Mapping GL intermediate mode style to hardware buffers

· by Steve · Read in about 3 min · (485 Words)

A lot of people like GL intermediate-mode style code for building custom objects. Unfortunately, it’s very inefficient for large objects or those which are rendered multiple times. OGRE gives you a full render API independent interface to the wonders of hardware vertex and index buffers, and all the super-flexible vertex declarations and shared buffer bindings that allows, but a lot of people find it intimidating. So I’ve decided to write a class for Dagon which allows a user to build a piece of custom geometry which is both efficient and hardware-friendly, whilst at the same time being very simple to define.

ManualObject is basically a builder helper class which adapts itself as you give it more and more information, finally coalescing the whole shebang into standard OGRE hardware stylee at the end. You just call simple methods like:

manualObject->vertex(100, 0, 0);
manualObject->normal(1, 0, 0);
manualObject->textureCoord(0, 0);
manualObject->vertex(100, 100, 0);
manualObject->normal(1, 0, 0);
manualObject->textureCoord(0, 1);
... more vertices

That’s a lot easier for people used to the most basic GL interface to get to grips with, even though internally what it’s doing is:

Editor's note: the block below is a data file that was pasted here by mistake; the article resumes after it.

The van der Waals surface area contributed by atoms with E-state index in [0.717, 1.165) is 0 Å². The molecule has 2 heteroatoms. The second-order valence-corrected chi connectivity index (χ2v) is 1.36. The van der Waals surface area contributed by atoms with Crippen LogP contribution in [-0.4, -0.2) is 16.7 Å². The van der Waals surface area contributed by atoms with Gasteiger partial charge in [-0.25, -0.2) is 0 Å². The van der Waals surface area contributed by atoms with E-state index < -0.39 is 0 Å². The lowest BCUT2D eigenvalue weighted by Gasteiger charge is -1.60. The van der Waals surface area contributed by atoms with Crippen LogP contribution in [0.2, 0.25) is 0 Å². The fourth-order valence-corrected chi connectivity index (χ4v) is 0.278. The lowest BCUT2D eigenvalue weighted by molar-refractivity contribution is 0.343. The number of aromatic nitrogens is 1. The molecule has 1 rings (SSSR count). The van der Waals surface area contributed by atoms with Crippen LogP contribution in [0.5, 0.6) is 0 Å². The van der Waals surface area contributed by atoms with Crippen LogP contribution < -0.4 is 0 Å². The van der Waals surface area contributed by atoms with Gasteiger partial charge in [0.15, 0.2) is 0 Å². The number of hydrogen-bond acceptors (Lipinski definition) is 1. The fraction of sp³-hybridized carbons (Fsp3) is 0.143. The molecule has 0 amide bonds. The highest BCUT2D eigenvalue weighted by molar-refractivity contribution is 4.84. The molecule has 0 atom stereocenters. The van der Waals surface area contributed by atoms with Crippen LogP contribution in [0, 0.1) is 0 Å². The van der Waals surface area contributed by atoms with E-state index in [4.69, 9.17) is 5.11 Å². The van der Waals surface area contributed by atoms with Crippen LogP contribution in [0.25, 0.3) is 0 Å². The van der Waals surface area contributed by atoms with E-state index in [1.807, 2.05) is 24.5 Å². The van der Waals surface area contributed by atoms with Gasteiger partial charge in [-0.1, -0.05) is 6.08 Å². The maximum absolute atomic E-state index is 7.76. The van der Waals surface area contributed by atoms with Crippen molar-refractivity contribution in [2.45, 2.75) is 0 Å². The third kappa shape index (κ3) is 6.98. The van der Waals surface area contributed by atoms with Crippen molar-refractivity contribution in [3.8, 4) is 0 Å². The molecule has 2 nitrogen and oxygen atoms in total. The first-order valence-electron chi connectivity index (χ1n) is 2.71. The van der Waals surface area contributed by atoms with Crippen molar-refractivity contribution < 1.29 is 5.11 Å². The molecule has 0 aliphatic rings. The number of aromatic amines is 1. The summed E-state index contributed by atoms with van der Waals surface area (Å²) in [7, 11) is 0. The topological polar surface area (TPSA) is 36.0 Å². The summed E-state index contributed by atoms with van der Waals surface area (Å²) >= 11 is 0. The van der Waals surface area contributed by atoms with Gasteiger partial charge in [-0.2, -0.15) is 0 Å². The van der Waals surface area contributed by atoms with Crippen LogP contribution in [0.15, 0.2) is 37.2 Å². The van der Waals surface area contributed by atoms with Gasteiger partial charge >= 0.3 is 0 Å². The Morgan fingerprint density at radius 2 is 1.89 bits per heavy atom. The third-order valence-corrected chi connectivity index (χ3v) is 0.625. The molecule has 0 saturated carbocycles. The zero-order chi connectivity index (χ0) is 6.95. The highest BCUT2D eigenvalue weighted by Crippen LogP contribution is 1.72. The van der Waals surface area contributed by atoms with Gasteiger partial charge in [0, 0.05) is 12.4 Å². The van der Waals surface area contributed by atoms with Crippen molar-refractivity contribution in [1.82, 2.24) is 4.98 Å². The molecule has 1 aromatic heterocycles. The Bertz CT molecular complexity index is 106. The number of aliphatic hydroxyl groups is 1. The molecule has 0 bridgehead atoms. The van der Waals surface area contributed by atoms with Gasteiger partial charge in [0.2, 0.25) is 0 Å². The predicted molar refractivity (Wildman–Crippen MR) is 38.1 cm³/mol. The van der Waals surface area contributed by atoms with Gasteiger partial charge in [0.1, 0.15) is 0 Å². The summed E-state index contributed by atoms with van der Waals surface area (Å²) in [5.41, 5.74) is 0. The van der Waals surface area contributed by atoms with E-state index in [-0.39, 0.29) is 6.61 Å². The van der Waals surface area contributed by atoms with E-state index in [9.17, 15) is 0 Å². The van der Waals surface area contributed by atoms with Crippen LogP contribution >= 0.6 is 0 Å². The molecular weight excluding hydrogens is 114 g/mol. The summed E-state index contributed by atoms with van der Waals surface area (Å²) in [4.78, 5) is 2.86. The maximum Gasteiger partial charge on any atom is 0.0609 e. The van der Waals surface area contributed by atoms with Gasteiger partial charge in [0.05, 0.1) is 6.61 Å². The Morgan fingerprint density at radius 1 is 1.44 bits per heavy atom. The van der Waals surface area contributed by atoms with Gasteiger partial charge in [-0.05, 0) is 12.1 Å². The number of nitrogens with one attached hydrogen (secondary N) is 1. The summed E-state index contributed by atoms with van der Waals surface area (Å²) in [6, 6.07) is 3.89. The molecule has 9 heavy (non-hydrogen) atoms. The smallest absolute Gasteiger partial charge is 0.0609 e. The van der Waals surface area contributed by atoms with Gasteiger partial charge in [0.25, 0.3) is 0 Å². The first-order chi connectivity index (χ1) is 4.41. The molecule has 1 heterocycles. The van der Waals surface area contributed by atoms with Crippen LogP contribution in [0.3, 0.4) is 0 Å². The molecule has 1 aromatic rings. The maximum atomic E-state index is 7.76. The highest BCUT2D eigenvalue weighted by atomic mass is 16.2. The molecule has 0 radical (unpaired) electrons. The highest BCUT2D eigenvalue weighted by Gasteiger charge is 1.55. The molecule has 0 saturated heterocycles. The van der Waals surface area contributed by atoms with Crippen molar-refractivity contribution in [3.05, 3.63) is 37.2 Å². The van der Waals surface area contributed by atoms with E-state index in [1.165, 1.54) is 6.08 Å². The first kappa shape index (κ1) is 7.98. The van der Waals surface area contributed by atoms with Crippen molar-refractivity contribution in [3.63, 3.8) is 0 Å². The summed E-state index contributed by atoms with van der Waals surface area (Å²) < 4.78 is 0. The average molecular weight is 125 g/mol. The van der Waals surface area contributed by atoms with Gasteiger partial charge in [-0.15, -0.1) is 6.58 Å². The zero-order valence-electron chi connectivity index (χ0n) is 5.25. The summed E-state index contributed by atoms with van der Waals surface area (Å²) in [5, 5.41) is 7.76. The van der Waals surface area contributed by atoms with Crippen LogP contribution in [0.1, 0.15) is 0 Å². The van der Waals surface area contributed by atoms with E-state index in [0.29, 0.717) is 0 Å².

1. determining a vertex declaration based on the vertex elements you used, and sorting out portable declaration orderings etc

  2. creating a vertex buffer of the right size on the GPU and uploading the data

  3. binding this vertex buffer to the declaration source

Using this object won’t be as flexible as using the full hardware vertex decl/buffer API - for example there’s no point trying to do dynamic buffers this way - but for the largely trivial things that people often want to do, I think it will help. When they want to do more specialised things users can move on to the Mesh API and even into defining their own pluggable MovableObject and Renderable implementations for the ultimate in flexibility.

I’ve been addressing a non-power-of-two texture issue on 1.0.4 (D3D9 only) too; since a fix to one issue has led to hardware-generated mipmaps being used more frequently, and people using NPOT textures have found their mipmaps don’t work. Seems that D3D9 mostly can’t hardware generate mip levels for NPOT textures, even though there appears to be no way to detect that, since the method to determine whether hardware mip generation is supported doesn’t take dimension parameters. So we’re having to detect NPOT ourselves and rule out hardware generation in D3D9, falling back on software generation (no big deal, although it’s a bit slower to initialise) to avoid the issues. The moral of the story of course is to use power-of-two sized textures, since they are the most reliably supported by graphics hardware. If you use pixel shaders you could well find you can’t do dependent texture lookups with NPOT textures for example. Allowing NPOT textures in your app is generally A Bad Idea ™. Repeat after me: “I will use textures whose dimensions are a power of two.”. Got it? Good. 😀